Warwick Cottage Holidays Guide
Enjoy reading through our guide on Warwick which includes information on things to do and see whilst on a cottage holiday here. The town of Warwick is an ideal destination for a day out, especially if you enjoy historical places. Most people have heard of Warwick Castle; a popular tourist attraction in the south of the town, overlooking the river Avon, but there is much more to Warwick than the castle and much of it free or inexpensive.
Self-catering accommodation Warwick - click to view places to stay in and around Warwick
Because it's a small town, it's fairly easy to do a tour on foot. There are organised tours that you can book to walk round with a knowledgeable guide or you can conduct your own tour. There are numerous historical buildings and points of interest to look out for. For photographers, the old parts of Warwick are a delight with wonderful architecture and loads of character.
The local council creates a commendable display of hanging baskets and floral arrangements around the town making it a lovely place to visit on a summer's day. It's almost worth visiting for the floral arrangements themselves.
Sunday days out: be aware that much of Warwick is closed in a Sunday except the castle and places to eat and drink. This may not pose a problem if you're not interested in visiting the museums.
We recommend that you include the following on your tour :
St John's House - a fine Jacobean Mansion - now a museum
St John's House is open to the public as the County Museum with a Victorian kitchen and classroom. It also home to the history of the Royal Warwickshire Regiment. This handsome building is shown in the photograph on the left. Closed on Sunday.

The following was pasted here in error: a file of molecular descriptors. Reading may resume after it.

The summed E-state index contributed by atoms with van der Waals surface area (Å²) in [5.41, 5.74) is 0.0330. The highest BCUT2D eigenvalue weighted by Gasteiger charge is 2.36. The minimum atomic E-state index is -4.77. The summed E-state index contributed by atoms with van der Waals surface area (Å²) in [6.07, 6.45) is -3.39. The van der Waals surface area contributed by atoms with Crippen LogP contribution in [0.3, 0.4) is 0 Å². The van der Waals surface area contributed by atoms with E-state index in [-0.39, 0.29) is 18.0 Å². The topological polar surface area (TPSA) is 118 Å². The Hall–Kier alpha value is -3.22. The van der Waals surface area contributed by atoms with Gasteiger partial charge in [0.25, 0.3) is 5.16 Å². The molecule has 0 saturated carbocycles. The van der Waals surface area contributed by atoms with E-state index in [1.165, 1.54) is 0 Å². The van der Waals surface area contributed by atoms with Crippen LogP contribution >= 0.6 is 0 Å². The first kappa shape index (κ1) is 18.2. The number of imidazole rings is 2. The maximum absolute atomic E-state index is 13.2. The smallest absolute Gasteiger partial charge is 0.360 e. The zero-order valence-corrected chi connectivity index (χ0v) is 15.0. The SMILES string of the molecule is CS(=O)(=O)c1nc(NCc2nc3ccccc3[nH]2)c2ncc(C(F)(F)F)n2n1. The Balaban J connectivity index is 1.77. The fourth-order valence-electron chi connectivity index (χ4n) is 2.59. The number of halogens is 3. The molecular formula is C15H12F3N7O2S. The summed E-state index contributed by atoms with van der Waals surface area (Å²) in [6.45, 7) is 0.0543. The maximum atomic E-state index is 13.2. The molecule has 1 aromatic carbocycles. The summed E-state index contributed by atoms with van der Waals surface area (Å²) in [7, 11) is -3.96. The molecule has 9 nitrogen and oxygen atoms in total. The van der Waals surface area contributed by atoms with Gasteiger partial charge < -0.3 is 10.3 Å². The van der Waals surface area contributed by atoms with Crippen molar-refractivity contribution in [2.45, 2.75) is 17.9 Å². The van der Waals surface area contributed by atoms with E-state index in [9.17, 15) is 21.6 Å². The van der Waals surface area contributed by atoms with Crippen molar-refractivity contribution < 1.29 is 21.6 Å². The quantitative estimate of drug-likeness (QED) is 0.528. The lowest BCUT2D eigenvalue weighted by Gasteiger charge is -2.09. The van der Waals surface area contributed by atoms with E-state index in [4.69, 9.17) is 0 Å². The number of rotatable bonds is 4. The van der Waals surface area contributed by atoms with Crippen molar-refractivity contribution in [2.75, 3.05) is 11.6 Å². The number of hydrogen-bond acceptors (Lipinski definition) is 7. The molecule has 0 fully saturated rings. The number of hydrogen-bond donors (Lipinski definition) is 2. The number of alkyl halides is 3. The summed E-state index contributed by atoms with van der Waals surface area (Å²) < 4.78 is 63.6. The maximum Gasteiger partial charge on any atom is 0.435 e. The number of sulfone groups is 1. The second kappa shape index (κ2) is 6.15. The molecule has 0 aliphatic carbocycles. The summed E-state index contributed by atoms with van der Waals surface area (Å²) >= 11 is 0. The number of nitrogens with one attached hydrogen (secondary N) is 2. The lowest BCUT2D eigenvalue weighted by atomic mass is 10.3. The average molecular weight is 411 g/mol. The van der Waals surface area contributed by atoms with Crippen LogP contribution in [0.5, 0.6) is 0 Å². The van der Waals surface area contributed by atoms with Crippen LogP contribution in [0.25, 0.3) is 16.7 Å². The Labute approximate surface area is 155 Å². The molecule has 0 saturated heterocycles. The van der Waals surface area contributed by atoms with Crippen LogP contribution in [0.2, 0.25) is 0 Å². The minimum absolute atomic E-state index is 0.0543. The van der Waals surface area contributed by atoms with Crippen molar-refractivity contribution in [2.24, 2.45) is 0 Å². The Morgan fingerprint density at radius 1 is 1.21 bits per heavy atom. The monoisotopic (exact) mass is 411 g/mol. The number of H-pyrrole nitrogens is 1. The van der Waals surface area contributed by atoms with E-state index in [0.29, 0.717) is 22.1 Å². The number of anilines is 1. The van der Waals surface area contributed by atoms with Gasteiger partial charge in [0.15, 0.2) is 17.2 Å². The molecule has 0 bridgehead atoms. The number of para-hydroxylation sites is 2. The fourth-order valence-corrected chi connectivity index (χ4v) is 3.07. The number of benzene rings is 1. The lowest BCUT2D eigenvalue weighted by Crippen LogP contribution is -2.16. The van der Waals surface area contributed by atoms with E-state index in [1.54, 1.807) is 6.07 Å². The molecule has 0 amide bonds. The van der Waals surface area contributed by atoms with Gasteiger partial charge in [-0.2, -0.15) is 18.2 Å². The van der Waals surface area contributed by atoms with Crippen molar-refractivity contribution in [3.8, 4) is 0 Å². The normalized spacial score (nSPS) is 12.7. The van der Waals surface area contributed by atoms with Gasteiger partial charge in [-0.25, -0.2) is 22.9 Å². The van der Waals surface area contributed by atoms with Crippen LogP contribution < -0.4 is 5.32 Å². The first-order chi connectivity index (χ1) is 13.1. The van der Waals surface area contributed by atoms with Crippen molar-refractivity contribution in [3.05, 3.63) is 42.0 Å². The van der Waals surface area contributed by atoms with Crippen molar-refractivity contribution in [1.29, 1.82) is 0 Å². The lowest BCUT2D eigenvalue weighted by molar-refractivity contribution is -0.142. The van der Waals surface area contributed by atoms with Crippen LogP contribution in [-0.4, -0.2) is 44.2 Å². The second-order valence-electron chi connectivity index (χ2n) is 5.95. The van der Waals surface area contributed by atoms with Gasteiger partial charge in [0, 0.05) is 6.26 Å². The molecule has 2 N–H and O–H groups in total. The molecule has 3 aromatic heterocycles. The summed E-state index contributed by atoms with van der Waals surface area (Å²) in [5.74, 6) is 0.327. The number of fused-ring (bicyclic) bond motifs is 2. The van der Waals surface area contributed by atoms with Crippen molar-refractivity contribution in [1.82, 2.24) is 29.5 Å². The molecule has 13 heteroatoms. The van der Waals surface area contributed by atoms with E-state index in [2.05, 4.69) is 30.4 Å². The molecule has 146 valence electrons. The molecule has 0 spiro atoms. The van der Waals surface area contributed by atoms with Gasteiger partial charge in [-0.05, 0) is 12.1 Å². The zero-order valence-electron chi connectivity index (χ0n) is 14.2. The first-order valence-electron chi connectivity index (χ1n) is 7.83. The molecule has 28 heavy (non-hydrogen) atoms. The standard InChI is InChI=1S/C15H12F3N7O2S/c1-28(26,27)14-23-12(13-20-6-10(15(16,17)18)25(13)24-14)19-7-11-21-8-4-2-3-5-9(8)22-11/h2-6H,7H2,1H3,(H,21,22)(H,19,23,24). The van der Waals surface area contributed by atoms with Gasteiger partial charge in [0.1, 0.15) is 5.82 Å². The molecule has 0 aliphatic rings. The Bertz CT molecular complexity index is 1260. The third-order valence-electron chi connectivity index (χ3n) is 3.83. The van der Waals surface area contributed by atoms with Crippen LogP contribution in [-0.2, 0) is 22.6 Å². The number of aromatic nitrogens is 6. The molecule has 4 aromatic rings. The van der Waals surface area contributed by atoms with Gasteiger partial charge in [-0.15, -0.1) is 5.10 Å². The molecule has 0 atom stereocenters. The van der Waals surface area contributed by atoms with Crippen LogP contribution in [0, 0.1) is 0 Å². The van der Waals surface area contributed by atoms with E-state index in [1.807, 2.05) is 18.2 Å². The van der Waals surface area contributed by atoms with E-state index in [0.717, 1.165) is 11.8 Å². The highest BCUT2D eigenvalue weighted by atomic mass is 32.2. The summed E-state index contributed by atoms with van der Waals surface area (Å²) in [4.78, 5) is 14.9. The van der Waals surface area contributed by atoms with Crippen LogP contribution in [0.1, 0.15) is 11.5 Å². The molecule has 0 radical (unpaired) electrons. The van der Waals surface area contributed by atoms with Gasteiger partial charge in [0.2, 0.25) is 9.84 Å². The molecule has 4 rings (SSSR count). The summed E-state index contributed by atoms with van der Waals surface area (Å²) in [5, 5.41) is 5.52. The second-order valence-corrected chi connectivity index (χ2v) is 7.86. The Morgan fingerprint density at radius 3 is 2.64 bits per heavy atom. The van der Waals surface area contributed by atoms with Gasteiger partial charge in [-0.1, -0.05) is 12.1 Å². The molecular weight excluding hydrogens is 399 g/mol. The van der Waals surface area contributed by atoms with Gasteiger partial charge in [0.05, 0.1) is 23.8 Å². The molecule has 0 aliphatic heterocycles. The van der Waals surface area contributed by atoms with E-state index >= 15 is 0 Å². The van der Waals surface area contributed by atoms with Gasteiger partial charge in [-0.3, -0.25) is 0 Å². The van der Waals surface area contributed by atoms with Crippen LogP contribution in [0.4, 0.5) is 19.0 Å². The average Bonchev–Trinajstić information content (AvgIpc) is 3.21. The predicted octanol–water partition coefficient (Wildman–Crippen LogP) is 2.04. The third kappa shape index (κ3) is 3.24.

Mill Street - historic cobbled street of well-preserved houses
Visit Mill Street for a street of well-preserved buildings. This is a dead end road which leads to the back of Warwick castle and some of the best views of the castle and medieval bridges. It's impossible to park there (warden patrolled) but it's worth taking a walk to admire the old cottages and cobbled street. This part of Warwick was spared in the Great Fire that engulfed the town in the 17th century. There is a cottage with a small but attractive open garden to visit at the end of the road that affords superb views of the castle.
Warwick Castle - a large and imposing fortress dating back to 914 AD.
The castle at Warwick stands on original fortifications dating back to 914 AD. It was the home of the Earls of Warwick for several centuries and its history lists numerous famous people including William the Conqueror.
There is a programme of events for all ages. It features a medieval trebuchet or giant catapult on its military zone and re-enacts the past with people in character. It offers an absorbing day out for families with children and historians of all ages.
More of an all day adventure park than a museum any trip to Warwick should ideally include the castle if you have time. Be prepared for a good deal of walking - comfortable shoes essential. Discounted tickets can be obtained online in advance of your trip.
Lord Leycester's Hospital - founded by Robert Dudley in the 16th century
The purpose of this extensive stunning rabbit warren of a building (shown on the left) adjoining the West Gate has never been a medical hospital. Its original purpose was to serve the needy or aged and was also used as a Guildhall for some 200 years. It has always been associated with the services and to this day is a charity for retired servicemen. It incorporates a cosy and atmospheric tea room with good food and a courteous service, a museum, master's house and a medieval Great Hall where weddings are held. Visitors are welcome to explore the Master's House and garden for a small fee.
St Mary's Church and others in Warwick
Warwick is blessed with churches of various denominations. There is an entrance fee to view St Mary's church which dates back to 1123 AD. It contains the tomb of Richard Beauchamp, an Earl of Warwick responsible for condemning Joan of Arc to death. Brass rubbing available. You can enjoy afternoon tea at the St Nicholas Church in St Nicholas Church Street during afternoons at the weekend. Whether you're looking for a romantic cottage or country cottage, we hope you find what you're looking for.
Look out for red postbox in the shape of a Doric pillar.